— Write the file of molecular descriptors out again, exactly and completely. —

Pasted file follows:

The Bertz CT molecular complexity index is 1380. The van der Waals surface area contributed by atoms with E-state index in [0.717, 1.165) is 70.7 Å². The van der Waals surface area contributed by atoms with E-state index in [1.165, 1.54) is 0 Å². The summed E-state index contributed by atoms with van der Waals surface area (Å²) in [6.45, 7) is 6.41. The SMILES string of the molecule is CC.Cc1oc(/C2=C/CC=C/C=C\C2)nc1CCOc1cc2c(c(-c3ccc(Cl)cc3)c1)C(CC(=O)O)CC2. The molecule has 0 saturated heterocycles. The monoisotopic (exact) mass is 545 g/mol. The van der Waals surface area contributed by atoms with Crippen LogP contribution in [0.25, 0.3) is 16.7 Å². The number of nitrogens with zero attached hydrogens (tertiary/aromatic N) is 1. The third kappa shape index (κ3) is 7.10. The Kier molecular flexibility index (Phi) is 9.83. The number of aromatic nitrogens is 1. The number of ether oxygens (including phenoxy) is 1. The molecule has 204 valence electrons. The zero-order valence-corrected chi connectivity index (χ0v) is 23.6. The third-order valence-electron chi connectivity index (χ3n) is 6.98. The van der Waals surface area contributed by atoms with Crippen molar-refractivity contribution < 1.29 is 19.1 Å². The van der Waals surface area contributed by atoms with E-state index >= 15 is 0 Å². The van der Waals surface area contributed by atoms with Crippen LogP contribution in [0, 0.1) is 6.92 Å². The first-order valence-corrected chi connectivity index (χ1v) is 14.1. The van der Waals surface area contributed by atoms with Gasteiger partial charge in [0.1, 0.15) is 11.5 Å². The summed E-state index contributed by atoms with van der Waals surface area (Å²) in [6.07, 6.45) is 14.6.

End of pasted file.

The Bertz CT molecular complexity index is 1380. The van der Waals surface area contributed by atoms with E-state index in [0.717, 1.165) is 70.7 Å². The van der Waals surface area contributed by atoms with E-state index in [1.165, 1.54) is 0 Å². The summed E-state index contributed by atoms with van der Waals surface area (Å²) in [6.45, 7) is 6.41. The SMILES string of the molecule is CC.Cc1oc(/C2=C/CC=C/C=C\C2)nc1CCOc1cc2c(c(-c3ccc(Cl)cc3)c1)C(CC(=O)O)CC2. The molecule has 0 saturated heterocycles. The monoisotopic (exact) mass is 545 g/mol. The van der Waals surface area contributed by atoms with Crippen LogP contribution in [0.25, 0.3) is 16.7 Å². The number of nitrogens with zero attached hydrogens (tertiary/aromatic N) is 1. The third kappa shape index (κ3) is 7.10. The Kier molecular flexibility index (Phi) is 9.83. The number of aromatic nitrogens is 1. The number of ether oxygens (including phenoxy) is 1. The molecule has 204 valence electrons. The zero-order valence-corrected chi connectivity index (χ0v) is 23.6. The third-order valence-electron chi connectivity index (χ3n) is 6.98. The van der Waals surface area contributed by atoms with Crippen molar-refractivity contribution < 1.29 is 19.1 Å². The van der Waals surface area contributed by atoms with E-state index >= 15 is 0 Å². The van der Waals surface area contributed by atoms with Crippen LogP contribution in [0, 0.1) is 6.92 Å². The first-order valence-corrected chi connectivity index (χ1v) is 14.1. The van der Waals surface area contributed by atoms with Gasteiger partial charge in [0.1, 0.15) is 11.5 Å². The summed E-state index contributed by atoms with van der Waals surface area (Å²) in [6.07, 6.45) is 14.6.